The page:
And, as various lab studies have shown, even uncontaminated microplastics are problematic: when small enough – roughly < 5m – they can be taken up by zooplankton, common mussels or lugworms and become incorporated in tissue, where they can cause inflammatory ­reactions [7]. Even larger-sized, microplastics can still be ingested by organisms and passed up the food chain. In the first stage, micro­plastics are eaten by zooplankton. From here, they are passed on to mussels, fish, marine birds or marine mammals such as harbour seals, grey seals or porpoises. Microplastics have also been discovered in sediment-dwelling or -ingesting animals such as lugworms and sea cucumbers [8]. While data for humans are not yet available, the negative effects of tiny particles taken up via the airways (for example) have been known for a long time (asbestosis, silicosis).

Many marine birds look for food on the surface of the water and will try to consume anything they find there, including plastic. As omnivores, seagulls not only eat fish, crustaceans or mussels but will also hunt for food on land – often visiting rubbish dumps, for example. This type of scavenging leads to the consumption of both macro- and microplastics, which they regurgitate [9] and which become especially concentrated in bird colonies. Fulmars grind up plastic they consume with their gizzards, thereby contributing to the production of microplastics.


Plastic waste in the environment is probably here to stay for decades – if not centuries. But can we actually remove plastics – and microplastics in particular – from the environment? Unlike the macroplastic problem, the collection of tiny pieces of plastic is an untenable alternative, and filtering microplastics out of rivers, seas or oceans with small-mesh nets would mean wholesale interference in aquatic ecosystems, since the technique would also remove zooplankton and thus the base of the food chain.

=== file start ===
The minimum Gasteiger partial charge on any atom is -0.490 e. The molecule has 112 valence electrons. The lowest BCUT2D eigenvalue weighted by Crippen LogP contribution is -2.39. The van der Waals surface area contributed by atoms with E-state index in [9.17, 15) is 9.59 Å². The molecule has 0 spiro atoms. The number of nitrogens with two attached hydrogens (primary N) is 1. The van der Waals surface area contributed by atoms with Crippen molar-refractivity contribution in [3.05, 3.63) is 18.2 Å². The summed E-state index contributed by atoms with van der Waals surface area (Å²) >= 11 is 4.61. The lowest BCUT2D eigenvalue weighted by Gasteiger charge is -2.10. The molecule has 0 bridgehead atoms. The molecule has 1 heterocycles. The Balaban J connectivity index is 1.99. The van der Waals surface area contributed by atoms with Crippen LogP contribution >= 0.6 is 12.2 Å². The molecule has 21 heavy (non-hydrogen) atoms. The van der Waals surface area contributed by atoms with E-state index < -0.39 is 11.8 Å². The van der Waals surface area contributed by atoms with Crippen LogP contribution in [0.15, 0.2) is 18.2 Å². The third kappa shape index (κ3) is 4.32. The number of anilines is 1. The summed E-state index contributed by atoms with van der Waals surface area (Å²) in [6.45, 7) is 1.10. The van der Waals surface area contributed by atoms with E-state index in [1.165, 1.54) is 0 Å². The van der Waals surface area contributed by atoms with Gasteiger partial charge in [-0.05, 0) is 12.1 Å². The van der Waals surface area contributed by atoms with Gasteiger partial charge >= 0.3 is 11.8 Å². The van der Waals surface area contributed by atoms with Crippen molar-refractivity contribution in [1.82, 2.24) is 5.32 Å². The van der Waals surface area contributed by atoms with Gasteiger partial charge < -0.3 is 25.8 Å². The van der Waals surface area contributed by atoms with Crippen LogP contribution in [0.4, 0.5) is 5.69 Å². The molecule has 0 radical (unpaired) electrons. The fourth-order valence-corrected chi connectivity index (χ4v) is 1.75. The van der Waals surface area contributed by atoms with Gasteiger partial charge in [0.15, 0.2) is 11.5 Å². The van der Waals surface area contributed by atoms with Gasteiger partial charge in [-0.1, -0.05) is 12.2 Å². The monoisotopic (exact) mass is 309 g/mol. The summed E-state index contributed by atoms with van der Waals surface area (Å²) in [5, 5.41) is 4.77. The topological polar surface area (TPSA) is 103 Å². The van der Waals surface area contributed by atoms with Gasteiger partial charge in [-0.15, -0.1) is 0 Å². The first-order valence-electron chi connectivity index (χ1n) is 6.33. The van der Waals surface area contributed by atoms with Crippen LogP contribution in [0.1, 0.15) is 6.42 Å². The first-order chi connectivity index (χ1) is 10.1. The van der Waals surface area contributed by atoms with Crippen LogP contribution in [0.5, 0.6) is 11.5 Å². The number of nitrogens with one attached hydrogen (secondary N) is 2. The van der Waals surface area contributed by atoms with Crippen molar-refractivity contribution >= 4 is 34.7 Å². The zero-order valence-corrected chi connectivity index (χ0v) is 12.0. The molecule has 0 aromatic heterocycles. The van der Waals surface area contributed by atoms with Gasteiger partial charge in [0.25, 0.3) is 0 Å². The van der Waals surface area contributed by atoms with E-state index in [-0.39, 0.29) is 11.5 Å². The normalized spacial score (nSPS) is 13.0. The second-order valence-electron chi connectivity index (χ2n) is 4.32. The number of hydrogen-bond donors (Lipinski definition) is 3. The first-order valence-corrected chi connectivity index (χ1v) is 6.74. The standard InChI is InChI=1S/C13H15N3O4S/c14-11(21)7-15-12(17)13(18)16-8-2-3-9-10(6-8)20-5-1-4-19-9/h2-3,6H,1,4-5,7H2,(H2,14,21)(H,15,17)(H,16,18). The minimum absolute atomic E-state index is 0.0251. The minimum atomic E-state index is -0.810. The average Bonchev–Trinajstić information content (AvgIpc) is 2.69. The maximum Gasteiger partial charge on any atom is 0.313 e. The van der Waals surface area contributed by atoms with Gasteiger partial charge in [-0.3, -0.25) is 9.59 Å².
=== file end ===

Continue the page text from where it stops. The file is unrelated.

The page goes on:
Pressure from environmental groups and consumers has led to the banning of microplastic polishing agents from toothpastes in Germany, and almost all large cosmetic producers have stated – after huge pressure from environmental groups and consumers – that they will soon be phasing out microplastics in exfoliants and similar products. The option of banning plastic bags now being discussed by many local authorities is also certainly helping to raise public awareness about the problem of plastic waste of all sizes. Operators of water treatment plants must also be required by law to install facilities capable of removing microscopic fibres from waste water. Despite all of the above, the long lifetimes estimated for environmental plastic will also require political decision-making to ­reduce the tidal wave of plastics, e.g. by bans on disposable packaging (and plastic bags in particular) – as currently being discussed within the EU. As consumers, we can all take action to reduce plastic waste, however. There are plenty of alternatives for cosmetics, clothing, packaging and other consumer goods.

[1] Staudinger, H. (1920) Ber. Dt. Chem. Ges. 53: 1073–1085
[2] Jambeck, J.R. et al. (2015) Science 347: 768–771
[3] Cadée, G.C. (2002) Mar. Poll. Bull. 44: 1294–1295
[4] Dubaish, F. & Liebezeit, G. (2013) Water Air Soil Poll. 224: 1352
[5] Liebezeit, G. & Liebezeit, E. (2013) Food Add. Contam. A 30: 2136–2140
[6] Teuten, E.L. et al. (2009) Phil. Trans. R. Soc. B 364: 2027–2045
[7] Avio, C.G. et al. (2015) Environ. Poll. 198: 211–222
[8] Graham, E.R. & Thompson, J.T. (2009) J. Exp. Mar. Biol. Ecol. 368: 22–29
[9] Schulz, C. (2012) Bachelorarbeit Universität Giessen 44 pp.

Picture: © istockphoto.com| Pgiam, Andrey Danilovich

L&M int. 3 / 2015

The articles are publishes in issue L&M int. 3 / 2015.